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Government December Trade Deficit Better Than Expected

Contributor:
Fuseworks Media
Fuseworks Media
Bill English
Bill English

Wellington, Feb 19 NZPA - Getting the Government books into shape in the long-term remains a tough challenge despite improvements in the Crown accounts out today, Finance Minister Bill English says.

However, Labour says the improvement shows the Government was wrong to suspend payments to the New Zealand Superannuation Fund.

The Government said it would resume payments only when the country returned to surpluses.

Treasury said for the six months to December 31 tax revenue was better than expected and the deficit smaller than forecast.

Mr English said he was focused on long-term improvements.

"As I've been saying for more than a year now, the combination of responsible fiscal and economic management over the next few years is the only way we can get on top of this challenge," Mr English said.

"We've made it clear that the budget on May 20 will provide most government agencies with no new money, because we're already borrowing $240 million a week and we simply don't have it available.

"At the same time, we need to increase our economic growth, so families can get ahead. It's simply unacceptable that the economy grew by a meagre 0.9 per cent a year in the three years to 2008, when the rest of the world was virtually booming."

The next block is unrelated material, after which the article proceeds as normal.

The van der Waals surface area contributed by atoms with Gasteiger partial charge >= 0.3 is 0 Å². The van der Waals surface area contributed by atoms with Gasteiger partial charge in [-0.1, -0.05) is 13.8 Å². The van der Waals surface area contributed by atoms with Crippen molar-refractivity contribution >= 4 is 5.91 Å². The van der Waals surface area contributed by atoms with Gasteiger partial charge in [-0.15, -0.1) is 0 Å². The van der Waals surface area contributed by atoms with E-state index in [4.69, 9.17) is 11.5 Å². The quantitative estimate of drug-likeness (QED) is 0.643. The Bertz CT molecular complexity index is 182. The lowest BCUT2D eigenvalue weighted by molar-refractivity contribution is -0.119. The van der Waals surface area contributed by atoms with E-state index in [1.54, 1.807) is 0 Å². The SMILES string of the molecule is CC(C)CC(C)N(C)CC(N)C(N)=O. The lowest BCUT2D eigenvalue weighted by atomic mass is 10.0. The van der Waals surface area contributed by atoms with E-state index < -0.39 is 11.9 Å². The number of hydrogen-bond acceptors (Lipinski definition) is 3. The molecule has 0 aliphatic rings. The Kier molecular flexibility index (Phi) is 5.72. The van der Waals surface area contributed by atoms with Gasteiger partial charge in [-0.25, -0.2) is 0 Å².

Labour's finance spokesman David Cunliffe said the figures showed that the super fund had gained $492 million more than forecast on its investment portfolio in the six-month period.

"The fund is now worth $15.96 billion. It has reclaimed all of the investment losses from the financial crisis and it has continued to grow."

Since last year's budget it had grown $2.87b and the suspension had cost millions and undermined the fund's future, he said.

Mr Cunliffe said ACC's investment portfolio was also performing better -- gaining $212m more than forecast in the six months.

The operating balance excluding gains and loses (obegal), which strips out unrealised investment gains or losses, for the six month period was a deficit of $3.67b, or 18.6 percent better than the forecast made in December's fiscal update for a deficit of $4.51b.

Treasury said the smaller deficit was largely because of higher corporate and goods and sales tax revenue, and reduced government expenses.

The tax take was up $300m on forecast because of payments made by large trading banks after they lost court cases over a tax dispute.

The net operating balance was a deficit of $1b, $1.45b smaller than forecast, on higher investment returns.

Net government debt stood at $26.1b, which was about $1b higher than forecast, equating to 14 percent of gross domestic product.

The Government's net cash position, the difference between all income and spending -- operational and capital -- was a deficit of $8.85b compared with a forecast deficit of $7.92b, which was put down to timing differences in cash flows and was expected to be reversed in January.

Treasury forecast in its December fiscal update an obegal deficit of $7.5b for the fiscal year to June 30, 2010, an overall operating deficit of $4.8b, and net cash shortfall of $10.1b.

The Government is expected to post large budget deficits and need hefty borrowing at least until 2016, according to updated forecasts in the December update.

New Zealand returned to growth in the second quarter of last year after a recession of 15 months, the longest in more than 30 years.

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